Housing associations to buy up homes of struggling mortgage-payers in 80 local authority areas
The government is to roll out a £200m mortgage rescue scheme across the country, housing minister Margaret Beckett has announced.
The scheme, in which housing associations buy up the homes of people struggling to make mortgage payments, has so far been restricted to just 80 local authorities.
However, the government told the BBC that the scheme is being rolled out across the country from Friday. Housing minister Margaret Beckett said: “We are determined to do everything possible to ensure repossession is always a last resort.”
She also said she was looking particularly at helping people who have lost some but not all of their income.
The move is designed to shore up the housing market by minimising the risk of repossessions. However, the British Property Federation said the move, though welcome, is just “tinkering around the edges”.
The BPF claims that the government would do better to encourage the growth of a professional private rented sector. A BPF spokesman said: “Getting people on to the housing ladder who could not afford to be there is what's got us into this mess and there's simply no easy way out.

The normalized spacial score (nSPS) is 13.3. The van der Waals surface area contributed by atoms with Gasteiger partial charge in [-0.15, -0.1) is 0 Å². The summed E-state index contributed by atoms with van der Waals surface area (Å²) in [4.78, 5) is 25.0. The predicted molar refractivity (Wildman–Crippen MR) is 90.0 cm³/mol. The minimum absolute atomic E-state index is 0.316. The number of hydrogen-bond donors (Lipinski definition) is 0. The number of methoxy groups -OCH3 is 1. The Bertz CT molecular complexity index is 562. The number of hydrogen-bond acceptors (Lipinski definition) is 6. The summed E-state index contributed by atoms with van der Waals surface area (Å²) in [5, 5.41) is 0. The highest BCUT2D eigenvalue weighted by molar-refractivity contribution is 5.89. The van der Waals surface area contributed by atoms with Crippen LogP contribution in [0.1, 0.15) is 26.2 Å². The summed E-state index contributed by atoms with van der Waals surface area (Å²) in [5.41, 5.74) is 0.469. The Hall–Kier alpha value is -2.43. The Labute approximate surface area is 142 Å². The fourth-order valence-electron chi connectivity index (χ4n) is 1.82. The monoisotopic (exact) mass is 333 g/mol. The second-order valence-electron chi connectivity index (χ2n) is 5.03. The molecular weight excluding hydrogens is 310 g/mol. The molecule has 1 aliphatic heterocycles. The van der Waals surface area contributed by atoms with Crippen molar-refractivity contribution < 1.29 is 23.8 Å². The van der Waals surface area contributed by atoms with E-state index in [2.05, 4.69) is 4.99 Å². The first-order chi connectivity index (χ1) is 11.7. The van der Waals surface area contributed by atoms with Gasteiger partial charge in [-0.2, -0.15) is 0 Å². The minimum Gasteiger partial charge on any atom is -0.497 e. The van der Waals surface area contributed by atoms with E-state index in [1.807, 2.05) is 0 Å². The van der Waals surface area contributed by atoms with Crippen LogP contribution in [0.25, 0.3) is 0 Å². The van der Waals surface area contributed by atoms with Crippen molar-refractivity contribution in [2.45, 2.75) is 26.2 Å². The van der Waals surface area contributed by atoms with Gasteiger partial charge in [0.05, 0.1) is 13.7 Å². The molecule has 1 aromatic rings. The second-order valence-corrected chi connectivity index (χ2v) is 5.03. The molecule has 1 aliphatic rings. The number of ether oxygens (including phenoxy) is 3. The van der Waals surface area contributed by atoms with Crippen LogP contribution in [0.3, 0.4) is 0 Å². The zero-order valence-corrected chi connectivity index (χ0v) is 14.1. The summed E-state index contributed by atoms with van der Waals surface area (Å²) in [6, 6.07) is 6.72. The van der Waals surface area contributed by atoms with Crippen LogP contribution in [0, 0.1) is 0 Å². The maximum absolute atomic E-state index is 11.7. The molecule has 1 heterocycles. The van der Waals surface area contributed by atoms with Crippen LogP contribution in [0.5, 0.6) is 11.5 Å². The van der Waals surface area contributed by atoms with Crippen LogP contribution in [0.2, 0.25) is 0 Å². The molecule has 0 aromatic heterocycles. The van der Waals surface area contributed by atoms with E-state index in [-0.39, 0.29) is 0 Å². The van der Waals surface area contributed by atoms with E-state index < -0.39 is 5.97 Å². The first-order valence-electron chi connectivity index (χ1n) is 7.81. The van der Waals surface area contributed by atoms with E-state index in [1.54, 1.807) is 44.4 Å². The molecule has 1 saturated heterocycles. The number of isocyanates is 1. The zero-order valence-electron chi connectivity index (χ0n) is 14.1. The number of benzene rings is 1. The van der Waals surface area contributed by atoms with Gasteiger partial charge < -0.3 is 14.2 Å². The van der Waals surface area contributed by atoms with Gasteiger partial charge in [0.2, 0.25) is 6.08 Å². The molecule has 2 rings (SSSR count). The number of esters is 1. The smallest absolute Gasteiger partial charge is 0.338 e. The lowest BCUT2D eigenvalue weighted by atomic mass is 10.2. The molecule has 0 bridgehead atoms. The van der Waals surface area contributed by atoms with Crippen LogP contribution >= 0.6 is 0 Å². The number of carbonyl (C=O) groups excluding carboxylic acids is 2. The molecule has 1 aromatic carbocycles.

“Many housing associations are in trouble and face similar problems to private housebuilders who have bought land at the top of the market and now can't do anything with it. It's vital that the commercial developers, with the means to generate long term funding streams, are brought into the debate and that we start to develop new, innovative ways of delivering housing.”
But the Mayor's of London's director of housing, Richard Blakeway, said there were serious questions about the plans which neither the government or the HCA had answered: "The devil's in the detail. One area of concern to us is that you don't qualify if you are already in negative equity," He said. "The Council of Mortgage Lenders (CML) estimate half a million will be next year. Also, we want to know if you would be able to buy back the share of your house if your circumstances change."
At present, this would be left up to the discretion of individual registered social landords (RSLs)
Blakeway added that some other financial stipulations might exclude too many applicants, including those who had savings of more than £16,000, those whose house was worth more than £295,000 and those who earnt more than £60,000. He said that families could be particularly hit by the requirments.
"If we are confident that the scheme works and helps Londoners and the questions are answered, then we might be willing to find money from the National Affordable Housing Programme (NAHP) to fund it."